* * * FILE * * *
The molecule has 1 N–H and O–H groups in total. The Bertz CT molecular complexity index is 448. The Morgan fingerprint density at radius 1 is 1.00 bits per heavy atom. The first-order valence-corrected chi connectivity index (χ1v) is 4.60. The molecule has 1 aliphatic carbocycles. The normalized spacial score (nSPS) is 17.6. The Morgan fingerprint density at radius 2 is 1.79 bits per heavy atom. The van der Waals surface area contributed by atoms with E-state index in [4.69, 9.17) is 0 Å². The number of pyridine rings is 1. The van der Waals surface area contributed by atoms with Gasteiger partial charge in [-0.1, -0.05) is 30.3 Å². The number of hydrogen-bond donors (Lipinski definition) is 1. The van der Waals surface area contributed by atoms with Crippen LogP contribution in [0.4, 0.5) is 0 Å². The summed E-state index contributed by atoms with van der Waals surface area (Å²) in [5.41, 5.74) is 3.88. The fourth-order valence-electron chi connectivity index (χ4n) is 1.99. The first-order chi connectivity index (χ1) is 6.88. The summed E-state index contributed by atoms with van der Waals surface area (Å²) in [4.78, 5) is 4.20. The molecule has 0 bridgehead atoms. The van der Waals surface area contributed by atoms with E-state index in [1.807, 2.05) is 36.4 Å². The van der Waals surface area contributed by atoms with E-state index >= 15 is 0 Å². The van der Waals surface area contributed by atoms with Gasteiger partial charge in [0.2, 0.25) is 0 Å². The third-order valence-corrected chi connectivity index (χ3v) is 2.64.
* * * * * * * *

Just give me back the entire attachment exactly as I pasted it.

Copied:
The molecule has 1 N–H and O–H groups in total. The Bertz CT molecular complexity index is 448. The Morgan fingerprint density at radius 1 is 1.00 bits per heavy atom. The first-order valence-corrected chi connectivity index (χ1v) is 4.60. The molecule has 1 aliphatic carbocycles. The normalized spacial score (nSPS) is 17.6. The Morgan fingerprint density at radius 2 is 1.79 bits per heavy atom. The van der Waals surface area contributed by atoms with E-state index in [4.69, 9.17) is 0 Å². The number of pyridine rings is 1. The van der Waals surface area contributed by atoms with Gasteiger partial charge in [-0.1, -0.05) is 30.3 Å². The number of hydrogen-bond donors (Lipinski definition) is 1. The van der Waals surface area contributed by atoms with Crippen LogP contribution in [0.4, 0.5) is 0 Å². The summed E-state index contributed by atoms with van der Waals surface area (Å²) in [5.41, 5.74) is 3.88. The fourth-order valence-electron chi connectivity index (χ4n) is 1.99. The first-order chi connectivity index (χ1) is 6.88. The summed E-state index contributed by atoms with van der Waals surface area (Å²) in [4.78, 5) is 4.20. The molecule has 0 bridgehead atoms. The van der Waals surface area contributed by atoms with E-state index in [1.807, 2.05) is 36.4 Å². The van der Waals surface area contributed by atoms with E-state index >= 15 is 0 Å². The van der Waals surface area contributed by atoms with Gasteiger partial charge in [0.2, 0.25) is 0 Å². The third-order valence-corrected chi connectivity index (χ3v) is 2.64.